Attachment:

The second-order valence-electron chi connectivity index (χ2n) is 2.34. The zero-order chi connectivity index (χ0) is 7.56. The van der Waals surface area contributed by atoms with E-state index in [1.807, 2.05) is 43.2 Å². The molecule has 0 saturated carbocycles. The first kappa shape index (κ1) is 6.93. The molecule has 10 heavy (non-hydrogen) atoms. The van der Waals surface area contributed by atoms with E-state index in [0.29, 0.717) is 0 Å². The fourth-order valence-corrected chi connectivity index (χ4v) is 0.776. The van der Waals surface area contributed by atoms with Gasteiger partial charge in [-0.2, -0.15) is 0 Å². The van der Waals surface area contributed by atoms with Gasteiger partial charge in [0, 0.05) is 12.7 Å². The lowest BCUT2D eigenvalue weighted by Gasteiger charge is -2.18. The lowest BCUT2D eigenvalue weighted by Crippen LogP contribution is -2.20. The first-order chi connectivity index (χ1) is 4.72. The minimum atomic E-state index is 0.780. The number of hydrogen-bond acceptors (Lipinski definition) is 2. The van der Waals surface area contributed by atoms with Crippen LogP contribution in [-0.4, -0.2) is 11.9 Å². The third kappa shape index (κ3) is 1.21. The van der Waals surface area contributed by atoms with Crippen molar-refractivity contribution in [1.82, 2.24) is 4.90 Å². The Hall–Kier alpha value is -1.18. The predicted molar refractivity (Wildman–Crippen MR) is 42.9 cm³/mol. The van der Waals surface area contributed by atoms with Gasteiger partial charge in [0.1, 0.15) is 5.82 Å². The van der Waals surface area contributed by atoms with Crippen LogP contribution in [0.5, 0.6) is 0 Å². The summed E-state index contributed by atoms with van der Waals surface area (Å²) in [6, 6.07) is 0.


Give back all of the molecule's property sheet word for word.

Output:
The second-order valence-electron chi connectivity index (χ2n) is 2.34. The zero-order chi connectivity index (χ0) is 7.56. The van der Waals surface area contributed by atoms with E-state index in [1.807, 2.05) is 43.2 Å². The molecule has 0 saturated carbocycles. The first kappa shape index (κ1) is 6.93. The molecule has 10 heavy (non-hydrogen) atoms. The van der Waals surface area contributed by atoms with E-state index in [0.29, 0.717) is 0 Å². The fourth-order valence-corrected chi connectivity index (χ4v) is 0.776. The van der Waals surface area contributed by atoms with Gasteiger partial charge in [-0.2, -0.15) is 0 Å². The van der Waals surface area contributed by atoms with Gasteiger partial charge in [0, 0.05) is 12.7 Å². The lowest BCUT2D eigenvalue weighted by Gasteiger charge is -2.18. The lowest BCUT2D eigenvalue weighted by Crippen LogP contribution is -2.20. The first-order chi connectivity index (χ1) is 4.72. The minimum atomic E-state index is 0.780. The number of hydrogen-bond acceptors (Lipinski definition) is 2. The van der Waals surface area contributed by atoms with Crippen LogP contribution in [-0.4, -0.2) is 11.9 Å². The third kappa shape index (κ3) is 1.21. The van der Waals surface area contributed by atoms with Crippen molar-refractivity contribution in [1.82, 2.24) is 4.90 Å². The Hall–Kier alpha value is -1.18. The predicted molar refractivity (Wildman–Crippen MR) is 42.9 cm³/mol. The van der Waals surface area contributed by atoms with Gasteiger partial charge in [0.1, 0.15) is 5.82 Å². The van der Waals surface area contributed by atoms with Crippen LogP contribution in [0.5, 0.6) is 0 Å². The summed E-state index contributed by atoms with van der Waals surface area (Å²) in [6, 6.07) is 0.